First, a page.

• [Hatzis and Page2001] Hatzis, C., and Page, D. 2001. 2001 KDD cup challenge Dataset. In pages.cs.wisc.edu/ dpage/kddcup2001. KDD.
  • [Jensen, Neville, and Gallagher2004] Jensen, D.; Neville, J.; and Gallagher, B. 2004. Why collective inference improves relational classification. In Proceedings of the tenth ACM SIGKDD international conference on Knowledge discovery and data mining, 593–598. ACM.
  • [Kingma and Ba2014] Kingma, D. P., and Ba, J. 2014. Adam: A method for stochastic optimization. CoRR abs/1412.6980.
  • [Kipf and Welling2016] Kipf, T. N., and Welling, M. 2016. Semi-supervised classification with graph convolutional networks. CoRR abs/1609.02907.
  • [Leskovec and Sosič2016] Leskovec, J., and Sosič, R. 2016. Snap: A general-purpose network analysis and graph-mining library. ACM Trans. Intell. Syst. Technol. 8(1):1:1–1:20.
  • [Lu and Getoor2003] Lu, Q., and Getoor, L. 2003. Link-based classification. In Proceedings of the 20th International Conference on Machine Learning (ICML-03), 496–503.
  • [Macskassy and Provost2003] Macskassy, S. A., and Provost, F. 2003. A simple relational classifier. Technical report, NEW YORK UNIV NY STERN SCHOOL OF BUSINESS.
  • [Mccallum2001] Mccallum, A. 2001. CORA Research Paper Classification Dataset. In people.cs.umass.edu/ mccallum/data.html. KDD.
  • [McDowell and Aha2012] McDowell, L. K., and Aha, D. W. 2012. Semi-supervised collective classification via hybrid label regularization. In Proceedings of the 29th International Conference on Machine Learning, ICML 2012, Edinburgh, Scotland, UK, June 26 - July 1, 2012.
  • [McDowell and Aha2013] McDowell, L. K., and Aha, D. W. 2013. Labels or attributes?: rethinking the neighbors for collective classification in sparsely-labeled networks. In Proceedings of the 22nd ACM international conference on Information & Knowledge Management, 847–852. ACM.
  • [McDowell, Gupta, and Aha2007] McDowell, L. K.; Gupta, K. M.; and Aha, D. W. 2007. Cautious inference in collective classification. In AAAI, volume 7, 596–601.
  • [Moore and Neville2017] Moore, J., and Neville, J. 2017. Deep collective inference. In AAAI, 2364–2372.
  • [Morris, Kersting, and Mutzel2017] Morris, C.; Kersting, K.; and Mutzel, P. 2017. Glocalized weisfeiler-lehman graph kernels: Global-local feature maps of graphs. In Data Mining (ICDM), 2017 IEEE International Conference on, 327–336. IEEE.
  • [Namata et al.2012] Namata, G.; London, B.; Getoor, L.; Huang, B.; and EDU, U. 2012. Query-driven active surveying for collective classification. In 10th International Workshop on Mining and Learning with Graphs.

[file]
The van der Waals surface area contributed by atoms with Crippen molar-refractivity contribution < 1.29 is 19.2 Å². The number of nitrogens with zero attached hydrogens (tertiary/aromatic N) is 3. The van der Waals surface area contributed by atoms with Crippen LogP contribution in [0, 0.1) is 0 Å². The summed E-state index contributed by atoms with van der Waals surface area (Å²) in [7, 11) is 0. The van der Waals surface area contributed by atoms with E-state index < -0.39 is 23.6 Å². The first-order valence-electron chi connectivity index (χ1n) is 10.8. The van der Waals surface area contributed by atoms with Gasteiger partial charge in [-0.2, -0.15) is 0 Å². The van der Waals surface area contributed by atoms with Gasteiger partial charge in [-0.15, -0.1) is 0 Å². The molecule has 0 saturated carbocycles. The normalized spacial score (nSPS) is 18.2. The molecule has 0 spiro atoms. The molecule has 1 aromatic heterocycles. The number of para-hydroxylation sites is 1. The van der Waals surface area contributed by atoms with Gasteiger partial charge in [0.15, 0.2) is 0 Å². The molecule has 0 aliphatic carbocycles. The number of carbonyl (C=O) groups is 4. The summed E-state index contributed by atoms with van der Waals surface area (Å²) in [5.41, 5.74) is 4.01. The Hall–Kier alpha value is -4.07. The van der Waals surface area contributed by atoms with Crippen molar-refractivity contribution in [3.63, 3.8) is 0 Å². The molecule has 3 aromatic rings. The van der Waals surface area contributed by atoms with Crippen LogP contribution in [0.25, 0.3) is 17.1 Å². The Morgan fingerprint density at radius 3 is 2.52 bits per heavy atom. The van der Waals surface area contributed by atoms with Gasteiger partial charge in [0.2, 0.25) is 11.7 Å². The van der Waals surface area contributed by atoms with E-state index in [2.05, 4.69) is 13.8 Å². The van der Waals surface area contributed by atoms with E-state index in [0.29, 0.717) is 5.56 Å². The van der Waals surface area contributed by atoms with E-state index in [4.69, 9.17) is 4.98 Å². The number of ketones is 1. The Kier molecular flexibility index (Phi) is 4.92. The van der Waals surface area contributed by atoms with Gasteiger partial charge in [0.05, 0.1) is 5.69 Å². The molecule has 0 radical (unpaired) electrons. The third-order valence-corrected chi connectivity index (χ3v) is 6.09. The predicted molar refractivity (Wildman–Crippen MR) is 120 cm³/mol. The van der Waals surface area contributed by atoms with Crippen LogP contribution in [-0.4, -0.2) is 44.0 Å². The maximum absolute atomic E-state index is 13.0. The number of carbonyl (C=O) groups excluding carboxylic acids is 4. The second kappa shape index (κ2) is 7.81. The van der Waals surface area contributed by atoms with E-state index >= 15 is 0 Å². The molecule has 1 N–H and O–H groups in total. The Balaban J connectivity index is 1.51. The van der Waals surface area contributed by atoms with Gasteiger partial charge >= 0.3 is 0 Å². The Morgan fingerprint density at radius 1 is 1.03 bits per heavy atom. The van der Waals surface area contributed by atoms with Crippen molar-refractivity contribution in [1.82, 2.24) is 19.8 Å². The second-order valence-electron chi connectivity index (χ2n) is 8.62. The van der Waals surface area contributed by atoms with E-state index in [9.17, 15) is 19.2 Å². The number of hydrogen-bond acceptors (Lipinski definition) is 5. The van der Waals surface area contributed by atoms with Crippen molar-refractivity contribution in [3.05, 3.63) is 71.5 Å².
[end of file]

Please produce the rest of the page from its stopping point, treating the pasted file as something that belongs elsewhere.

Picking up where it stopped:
• [Neumann et al.2016] Neumann, M.; Garnett, R.; Bauckhage, C.; and Kersting, K. 2016. Propagation kernels: efficient graph kernels from propagated information. Machine Learning 102(2):209–245.
  • [Neville and Jensen2000] Neville, J., and Jensen, D. 2000. Iterative classification in relational data. In Proc. AAAI-2000 Workshop on Learning Statistical Models from Relational Data, 13–20.
  • [Neville and Jensen2003] Neville, J., and Jensen, D. 2003. Collective classification with relational dependency networks. In Proceedings of the Second International Workshop on Multi-Relational Data Mining, 77–91.
  • [Pfeiffer III, Neville, and Bennett2015] Pfeiffer III, J. J.; Neville, J.; and Bennett, P. N. 2015. Overcoming relational learning biases to accurately predict preferences in large scale networks. In Proceedings of the 24th International Conference on World Wide Web, 853–863. International World Wide Web Conferences Steering Committee.
  • [Sen P et al.2008] Sen P, Galileo, M.; Getoor, L.; Galligher, B.; and Eliassi-Rad, T. 2008. Collective classification in network data. AI magazine 29(3):93.
  • [Shervashidze et al.2011] Shervashidze, N.; Schweitzer, P.; Leeuwen, E. J. v.; Mehlhorn, K.; and Borgwardt, K. M. 2011. Weisfeiler-lehman graph kernels. Journal of Machine Learning Research 12(Sep):2539–2561.
  • [Subbanna, Precup, and Arbel2014] Subbanna, N.; Precup, D.; and Arbel, T. 2014. Iterative multilevel mrf leveraging context and voxel information for brain tumour segmentation in mri. In

    Proceedings of the IEEE Conference on Computer Vision and Pattern Recognition

    , 400–405.
  • [Sun et al.2016] Sun, W.; Venkatraman, A.; Boots, B.; and Bagnell, J. A. 2016. Learning to filter with predictive state inference machines. In International Conference on Machine Learning, 1197–1205.
  • [Tong, Faloutsos, and Pan2006] Tong, H.; Faloutsos, C.; and Pan, J.-Y. 2006. Fast random walk with restart and its applications. In Proceedings of the Sixth International Conference on Data Mining, ICDM ’06, 613–622. Washington, DC, USA: IEEE Computer Society.
  • [Wang et al.2010] Wang, X.; Tang, L.; Gao, H.; and Liu, H. 2010. Discovering overlapping groups in social media. In Data Mining (ICDM), 2010 IEEE 10th International Conference on, 569–578. IEEE.
  • [Weisfeiler and Lehman1968] Weisfeiler, B., and Lehman, A. 1968. A reduction of a graph to a canonical form and an algebra arising during this reduction. Nauchno-Technicheskaya Informatsia 2(9):12–16.
  • [Yang, Cohen, and Salakhutdinov2016] Yang, Z.; Cohen, W. W.; and Salakhutdinov, R. 2016. Revisiting semi-supervised learning with graph embeddings. In Proceedings of the 33nd International Conference on Machine Learning, ICML 2016, New York City, NY, USA, June 19-24, 2016, 40–48.